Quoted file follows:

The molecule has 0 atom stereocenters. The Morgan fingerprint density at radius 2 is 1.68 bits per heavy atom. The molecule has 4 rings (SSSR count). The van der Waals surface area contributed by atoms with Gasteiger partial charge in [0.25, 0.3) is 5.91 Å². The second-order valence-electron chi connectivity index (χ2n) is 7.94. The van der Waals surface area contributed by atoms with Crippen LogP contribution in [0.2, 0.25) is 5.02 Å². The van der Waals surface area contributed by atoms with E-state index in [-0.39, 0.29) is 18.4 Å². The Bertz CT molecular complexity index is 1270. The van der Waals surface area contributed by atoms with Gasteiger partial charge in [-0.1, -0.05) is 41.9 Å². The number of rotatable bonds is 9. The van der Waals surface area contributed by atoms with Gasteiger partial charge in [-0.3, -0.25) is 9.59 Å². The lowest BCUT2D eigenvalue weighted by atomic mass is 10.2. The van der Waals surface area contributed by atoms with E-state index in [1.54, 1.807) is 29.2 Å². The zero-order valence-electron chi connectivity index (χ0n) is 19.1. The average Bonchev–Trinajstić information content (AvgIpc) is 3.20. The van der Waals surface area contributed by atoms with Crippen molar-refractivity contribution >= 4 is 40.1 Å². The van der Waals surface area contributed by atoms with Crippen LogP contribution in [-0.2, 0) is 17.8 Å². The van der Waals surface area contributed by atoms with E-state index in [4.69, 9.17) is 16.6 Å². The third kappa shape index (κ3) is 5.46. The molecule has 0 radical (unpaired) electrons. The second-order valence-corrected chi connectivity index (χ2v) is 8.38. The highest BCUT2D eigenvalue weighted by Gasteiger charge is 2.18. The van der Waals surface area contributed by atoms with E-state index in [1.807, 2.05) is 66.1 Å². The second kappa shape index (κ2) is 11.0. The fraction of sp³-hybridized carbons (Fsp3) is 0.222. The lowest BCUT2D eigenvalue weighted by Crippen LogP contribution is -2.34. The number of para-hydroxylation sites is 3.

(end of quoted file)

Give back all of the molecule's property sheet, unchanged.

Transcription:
The molecule has 0 atom stereocenters. The Morgan fingerprint density at radius 2 is 1.68 bits per heavy atom. The molecule has 4 rings (SSSR count). The van der Waals surface area contributed by atoms with Gasteiger partial charge in [0.25, 0.3) is 5.91 Å². The second-order valence-electron chi connectivity index (χ2n) is 7.94. The van der Waals surface area contributed by atoms with Crippen LogP contribution in [0.2, 0.25) is 5.02 Å². The van der Waals surface area contributed by atoms with E-state index in [-0.39, 0.29) is 18.4 Å². The Bertz CT molecular complexity index is 1270. The van der Waals surface area contributed by atoms with Gasteiger partial charge in [-0.1, -0.05) is 41.9 Å². The number of rotatable bonds is 9. The van der Waals surface area contributed by atoms with Gasteiger partial charge in [-0.3, -0.25) is 9.59 Å². The lowest BCUT2D eigenvalue weighted by atomic mass is 10.2. The van der Waals surface area contributed by atoms with E-state index in [1.54, 1.807) is 29.2 Å². The zero-order valence-electron chi connectivity index (χ0n) is 19.1. The average Bonchev–Trinajstić information content (AvgIpc) is 3.20. The van der Waals surface area contributed by atoms with Crippen molar-refractivity contribution >= 4 is 40.1 Å². The van der Waals surface area contributed by atoms with Crippen LogP contribution in [-0.2, 0) is 17.8 Å². The van der Waals surface area contributed by atoms with E-state index in [4.69, 9.17) is 16.6 Å². The third kappa shape index (κ3) is 5.46. The molecule has 0 radical (unpaired) electrons. The second-order valence-corrected chi connectivity index (χ2v) is 8.38. The highest BCUT2D eigenvalue weighted by Gasteiger charge is 2.18. The van der Waals surface area contributed by atoms with E-state index in [1.807, 2.05) is 66.1 Å². The second kappa shape index (κ2) is 11.0. The fraction of sp³-hybridized carbons (Fsp3) is 0.222. The lowest BCUT2D eigenvalue weighted by Crippen LogP contribution is -2.34. The number of para-hydroxylation sites is 3.